A passel of daredevils aim to succeed where the king of stunt performers once famously failed. They want to attempt Evel Knievel's jump over the Snake River Canyon.
But first, one of the modern stuntmen has to secure the rights to both a launch and a landing spot on opposite sides of the canyon near Twin Falls, Idaho. That has the potential for another wreck in the making -- a bureaucratic wreck.
The story begins with an epic failure in the 1970s. Evel Knievel had proposed his most dramatic stunt yet. He would jump the Grand Canyon. But the National Park Service would have none of it. So Knievel searched for the next best thing and settled on the Snake River Canyon by Twin Falls.
On September 8, 1974, Knievel launched astride his “Skycycle,” a steam powered rocket. But the stunt instantly went awry when a parachute prematurely released.
Evel Knievel emerged from a crash into the canyon bottom with only minor injuries. But the rowdy crowds, motorcycle gangs and unpaid bills left a lasting, sour taste in Twin Falls, says current mayor Greg Lanting.
“We just didn’t have enough officers and security and things in place to protect restaurants and grocery stores and things in that line,” he says.
Over the years, other daredevils -- including Knievel's son -- asked for permission to try the jump again. But the answer always ended up as no. That is until this past year, when the state of Idaho and now the city and counties showed interest.
“They just never came back with enough of a plan like all these groups did to make it happen," explains Lanting. "I think the anniversary galvanized a lot of their ability.”
Next year is the 40th anniversary of Knievel’s failed jump. Seven different entities have now emerged with proposals to jump the three quarter-mile wide canyon. At a special meeting of the Twin Falls City Council Thursday, five presented their plans in hopes of winning an official blessing.
“The brand we are most interested in promoting is the one that is called Twin Falls,” pitched Hud Englehart, a PR man from Chicago.
"I’ve been all over the United States doing this stuff," said Texas stuntman Big Ed Beckley. "Definitely this has been my dream.”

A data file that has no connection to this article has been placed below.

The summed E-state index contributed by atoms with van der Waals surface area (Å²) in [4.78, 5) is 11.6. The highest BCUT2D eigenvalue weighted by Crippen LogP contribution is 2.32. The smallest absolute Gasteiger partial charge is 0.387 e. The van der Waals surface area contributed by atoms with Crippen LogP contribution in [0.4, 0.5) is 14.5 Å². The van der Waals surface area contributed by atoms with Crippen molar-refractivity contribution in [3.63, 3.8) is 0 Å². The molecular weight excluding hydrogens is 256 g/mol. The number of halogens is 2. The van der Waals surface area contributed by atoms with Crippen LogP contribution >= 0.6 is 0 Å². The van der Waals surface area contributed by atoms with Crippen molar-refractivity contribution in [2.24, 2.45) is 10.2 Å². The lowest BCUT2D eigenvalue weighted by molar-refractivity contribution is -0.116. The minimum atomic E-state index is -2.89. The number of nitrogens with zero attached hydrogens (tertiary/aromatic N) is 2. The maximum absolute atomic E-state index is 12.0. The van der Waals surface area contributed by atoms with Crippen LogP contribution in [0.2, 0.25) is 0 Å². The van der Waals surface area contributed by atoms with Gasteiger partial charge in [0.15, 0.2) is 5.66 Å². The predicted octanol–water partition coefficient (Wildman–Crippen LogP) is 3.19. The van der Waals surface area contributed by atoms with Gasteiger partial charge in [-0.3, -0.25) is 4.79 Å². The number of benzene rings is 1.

A TV producer named Brad Kuhlman said, “We’re all in our 40s, 50s and 60s. We’ve all been doing this a very long time. We’ve all been able to be safe.”
A couple teams plan to use one-person rocket planes that resemble a modernized version of Evel Knievel’s Skycycle. Two other teams propose souped-up motorcycles with rocket boosters and parachute wings to land with.
One group that stands out is Beckley’s. He’s already forked over nearly $1 million to the State of Idaho to secure an exclusive lease to public land on the north canyon rim. But the City of Twin Falls says it doesn’t have to follow suit.
On top of that, the landing area is in a different county from the launch ramp and now those Jerome County commissioners want a say too. The Federal Aviation Administration may also get involved.
Another jump team warns of a “bureaucratic nightmare.” On Thursday night, local aspirants Scott Truax and Scott Record dramatically withdrew their application to use the original Evel Knievel launch ramp in Twin Falls.
“We didn’t know it was going to be that complicated," Record says. "But we’re not going to be dissuaded or have our plans soured by this process that is happening. So we decided to get our own piece of land – (jump) from private land to private land and leave the City of Twin Falls and State of Idaho behind.”
Record’s company, Omega Point Productions specifies in a written proposal that its historical reenactment would take place roughly eight miles upriver of Knievel’s spot. The canyon dimensions are similar in that rural area.
Twin Falls’ mayor promises to move expeditiously on the other applications. All of the aspiring daredevils warn that time is of the essence. The 40th anniversary of Evel Knievel's failed jump comes at the beginning of September, 2014.
After so many years, sentiment in town seems to have evolved. Emails and testimony from the public is running mostly in favor of staging the jump. Area residents who spoke to the Twin Falls City Council Thursday night were generally supportive of what is expected to be a nationally-televised event.
“There are a lot of good plans. Too bad you can’t have a rocket bus and send all of these guys across,” said Barry Knoblich who lives near the Evel Knievel launch site on the Snake River Canyon rim.
A few people raised concerns about traffic and crowd control. All of the aspiring jump teams say they have extensive experience or will hire an event management partner to stage a “safe and sane” spectacle.